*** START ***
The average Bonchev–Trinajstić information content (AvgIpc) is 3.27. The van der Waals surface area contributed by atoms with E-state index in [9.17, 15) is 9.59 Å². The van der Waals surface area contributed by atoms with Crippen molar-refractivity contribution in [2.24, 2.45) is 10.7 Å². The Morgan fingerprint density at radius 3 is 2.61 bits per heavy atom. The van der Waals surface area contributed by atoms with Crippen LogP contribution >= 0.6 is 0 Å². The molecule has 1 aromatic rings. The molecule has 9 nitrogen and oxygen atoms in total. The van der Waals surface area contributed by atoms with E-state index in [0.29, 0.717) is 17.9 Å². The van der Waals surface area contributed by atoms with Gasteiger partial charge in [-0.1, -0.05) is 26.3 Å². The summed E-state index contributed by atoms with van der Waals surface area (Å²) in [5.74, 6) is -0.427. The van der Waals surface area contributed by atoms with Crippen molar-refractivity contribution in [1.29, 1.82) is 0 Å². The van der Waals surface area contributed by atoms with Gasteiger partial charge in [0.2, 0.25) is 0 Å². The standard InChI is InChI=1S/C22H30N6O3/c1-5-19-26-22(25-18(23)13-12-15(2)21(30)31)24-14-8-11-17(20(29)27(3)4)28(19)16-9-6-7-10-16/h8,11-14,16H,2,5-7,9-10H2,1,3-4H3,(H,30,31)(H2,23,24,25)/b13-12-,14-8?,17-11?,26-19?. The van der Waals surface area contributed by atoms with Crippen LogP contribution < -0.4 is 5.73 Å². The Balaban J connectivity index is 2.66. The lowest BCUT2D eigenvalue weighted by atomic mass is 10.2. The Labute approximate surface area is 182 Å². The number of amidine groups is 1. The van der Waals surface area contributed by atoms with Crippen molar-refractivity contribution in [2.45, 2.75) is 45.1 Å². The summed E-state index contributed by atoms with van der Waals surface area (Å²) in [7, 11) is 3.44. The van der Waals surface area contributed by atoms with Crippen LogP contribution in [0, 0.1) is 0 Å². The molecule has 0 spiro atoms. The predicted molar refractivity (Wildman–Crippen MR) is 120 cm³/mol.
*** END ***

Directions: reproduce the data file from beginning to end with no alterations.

The average Bonchev–Trinajstić information content (AvgIpc) is 3.27. The van der Waals surface area contributed by atoms with E-state index in [9.17, 15) is 9.59 Å². The van der Waals surface area contributed by atoms with Crippen molar-refractivity contribution in [2.24, 2.45) is 10.7 Å². The Morgan fingerprint density at radius 3 is 2.61 bits per heavy atom. The van der Waals surface area contributed by atoms with Crippen LogP contribution >= 0.6 is 0 Å². The molecule has 1 aromatic rings. The molecule has 9 nitrogen and oxygen atoms in total. The van der Waals surface area contributed by atoms with E-state index in [0.29, 0.717) is 17.9 Å². The van der Waals surface area contributed by atoms with Gasteiger partial charge in [-0.1, -0.05) is 26.3 Å². The summed E-state index contributed by atoms with van der Waals surface area (Å²) in [5.74, 6) is -0.427. The van der Waals surface area contributed by atoms with Crippen molar-refractivity contribution in [1.29, 1.82) is 0 Å². The van der Waals surface area contributed by atoms with Gasteiger partial charge in [0.2, 0.25) is 0 Å². The standard InChI is InChI=1S/C22H30N6O3/c1-5-19-26-22(25-18(23)13-12-15(2)21(30)31)24-14-8-11-17(20(29)27(3)4)28(19)16-9-6-7-10-16/h8,11-14,16H,2,5-7,9-10H2,1,3-4H3,(H,30,31)(H2,23,24,25)/b13-12-,14-8?,17-11?,26-19?. The van der Waals surface area contributed by atoms with Crippen LogP contribution < -0.4 is 5.73 Å². The Balaban J connectivity index is 2.66. The lowest BCUT2D eigenvalue weighted by atomic mass is 10.2. The Labute approximate surface area is 182 Å². The number of amidine groups is 1. The van der Waals surface area contributed by atoms with Crippen molar-refractivity contribution in [2.45, 2.75) is 45.1 Å². The summed E-state index contributed by atoms with van der Waals surface area (Å²) in [7, 11) is 3.44. The van der Waals surface area contributed by atoms with Crippen LogP contribution in [0, 0.1) is 0 Å². The molecule has 0 spiro atoms. The predicted molar refractivity (Wildman–Crippen MR) is 120 cm³/mol.